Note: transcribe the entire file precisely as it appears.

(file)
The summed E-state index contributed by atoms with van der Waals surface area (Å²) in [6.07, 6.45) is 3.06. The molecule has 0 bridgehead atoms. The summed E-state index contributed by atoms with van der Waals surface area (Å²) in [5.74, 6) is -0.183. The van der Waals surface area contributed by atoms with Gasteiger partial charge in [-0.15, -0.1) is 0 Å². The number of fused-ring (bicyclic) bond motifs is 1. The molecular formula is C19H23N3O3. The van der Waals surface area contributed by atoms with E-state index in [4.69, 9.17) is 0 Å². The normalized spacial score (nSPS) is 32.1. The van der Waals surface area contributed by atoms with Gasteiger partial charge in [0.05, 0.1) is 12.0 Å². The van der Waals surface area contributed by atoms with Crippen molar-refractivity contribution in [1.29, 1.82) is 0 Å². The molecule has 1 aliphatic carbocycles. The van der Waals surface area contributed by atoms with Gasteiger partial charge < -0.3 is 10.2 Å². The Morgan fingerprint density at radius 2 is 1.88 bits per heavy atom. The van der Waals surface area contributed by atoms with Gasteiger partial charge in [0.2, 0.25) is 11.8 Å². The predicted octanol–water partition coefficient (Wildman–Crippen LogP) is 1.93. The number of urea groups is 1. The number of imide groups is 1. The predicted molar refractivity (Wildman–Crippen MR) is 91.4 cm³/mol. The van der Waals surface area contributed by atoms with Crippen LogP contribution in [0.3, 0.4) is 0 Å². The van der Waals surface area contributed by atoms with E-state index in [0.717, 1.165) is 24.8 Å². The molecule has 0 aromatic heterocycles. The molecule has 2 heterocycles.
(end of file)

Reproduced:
The summed E-state index contributed by atoms with van der Waals surface area (Å²) in [6.07, 6.45) is 3.06. The molecule has 0 bridgehead atoms. The summed E-state index contributed by atoms with van der Waals surface area (Å²) in [5.74, 6) is -0.183. The van der Waals surface area contributed by atoms with Gasteiger partial charge in [-0.15, -0.1) is 0 Å². The number of fused-ring (bicyclic) bond motifs is 1. The molecular formula is C19H23N3O3. The van der Waals surface area contributed by atoms with E-state index in [4.69, 9.17) is 0 Å². The normalized spacial score (nSPS) is 32.1. The van der Waals surface area contributed by atoms with Gasteiger partial charge in [0.05, 0.1) is 12.0 Å². The van der Waals surface area contributed by atoms with Crippen molar-refractivity contribution in [1.29, 1.82) is 0 Å². The molecule has 1 aliphatic carbocycles. The van der Waals surface area contributed by atoms with Gasteiger partial charge < -0.3 is 10.2 Å². The Morgan fingerprint density at radius 2 is 1.88 bits per heavy atom. The van der Waals surface area contributed by atoms with Gasteiger partial charge in [0.2, 0.25) is 11.8 Å². The predicted octanol–water partition coefficient (Wildman–Crippen LogP) is 1.93. The number of urea groups is 1. The number of imide groups is 1. The predicted molar refractivity (Wildman–Crippen MR) is 91.4 cm³/mol. The van der Waals surface area contributed by atoms with Crippen LogP contribution in [0.3, 0.4) is 0 Å². The van der Waals surface area contributed by atoms with E-state index in [0.717, 1.165) is 24.8 Å². The molecule has 0 aromatic heterocycles. The molecule has 2 heterocycles.